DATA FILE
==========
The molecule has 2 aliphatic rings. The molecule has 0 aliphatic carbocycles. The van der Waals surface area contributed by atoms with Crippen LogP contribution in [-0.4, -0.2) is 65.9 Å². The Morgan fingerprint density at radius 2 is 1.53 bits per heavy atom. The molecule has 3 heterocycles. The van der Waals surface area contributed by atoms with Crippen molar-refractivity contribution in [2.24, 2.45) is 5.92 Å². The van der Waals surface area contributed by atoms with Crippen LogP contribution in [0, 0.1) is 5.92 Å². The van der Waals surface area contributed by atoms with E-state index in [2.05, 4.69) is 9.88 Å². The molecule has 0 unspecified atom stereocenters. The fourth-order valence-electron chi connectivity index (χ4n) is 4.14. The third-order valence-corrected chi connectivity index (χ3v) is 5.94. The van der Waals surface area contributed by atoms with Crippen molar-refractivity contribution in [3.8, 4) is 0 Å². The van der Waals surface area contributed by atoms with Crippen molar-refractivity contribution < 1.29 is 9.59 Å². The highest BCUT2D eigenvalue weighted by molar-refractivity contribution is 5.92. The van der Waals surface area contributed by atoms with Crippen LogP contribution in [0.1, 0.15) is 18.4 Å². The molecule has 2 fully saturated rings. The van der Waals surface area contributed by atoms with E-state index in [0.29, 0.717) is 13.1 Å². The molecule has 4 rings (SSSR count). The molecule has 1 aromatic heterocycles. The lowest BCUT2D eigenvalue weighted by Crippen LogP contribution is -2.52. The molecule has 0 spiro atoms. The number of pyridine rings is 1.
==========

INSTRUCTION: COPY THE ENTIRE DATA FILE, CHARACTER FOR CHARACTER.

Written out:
The molecule has 2 aliphatic rings. The molecule has 0 aliphatic carbocycles. The van der Waals surface area contributed by atoms with Crippen LogP contribution in [-0.4, -0.2) is 65.9 Å². The Morgan fingerprint density at radius 2 is 1.53 bits per heavy atom. The molecule has 3 heterocycles. The van der Waals surface area contributed by atoms with Crippen molar-refractivity contribution in [2.24, 2.45) is 5.92 Å². The van der Waals surface area contributed by atoms with Crippen LogP contribution in [0, 0.1) is 5.92 Å². The van der Waals surface area contributed by atoms with E-state index in [2.05, 4.69) is 9.88 Å². The molecule has 0 unspecified atom stereocenters. The fourth-order valence-electron chi connectivity index (χ4n) is 4.14. The third-order valence-corrected chi connectivity index (χ3v) is 5.94. The van der Waals surface area contributed by atoms with Crippen molar-refractivity contribution in [3.8, 4) is 0 Å². The van der Waals surface area contributed by atoms with Crippen molar-refractivity contribution < 1.29 is 9.59 Å². The highest BCUT2D eigenvalue weighted by molar-refractivity contribution is 5.92. The van der Waals surface area contributed by atoms with Crippen LogP contribution in [0.1, 0.15) is 18.4 Å². The molecule has 2 fully saturated rings. The van der Waals surface area contributed by atoms with E-state index in [0.29, 0.717) is 13.1 Å². The molecule has 4 rings (SSSR count). The molecule has 1 aromatic heterocycles. The lowest BCUT2D eigenvalue weighted by Crippen LogP contribution is -2.52. The molecule has 0 spiro atoms. The number of pyridine rings is 1.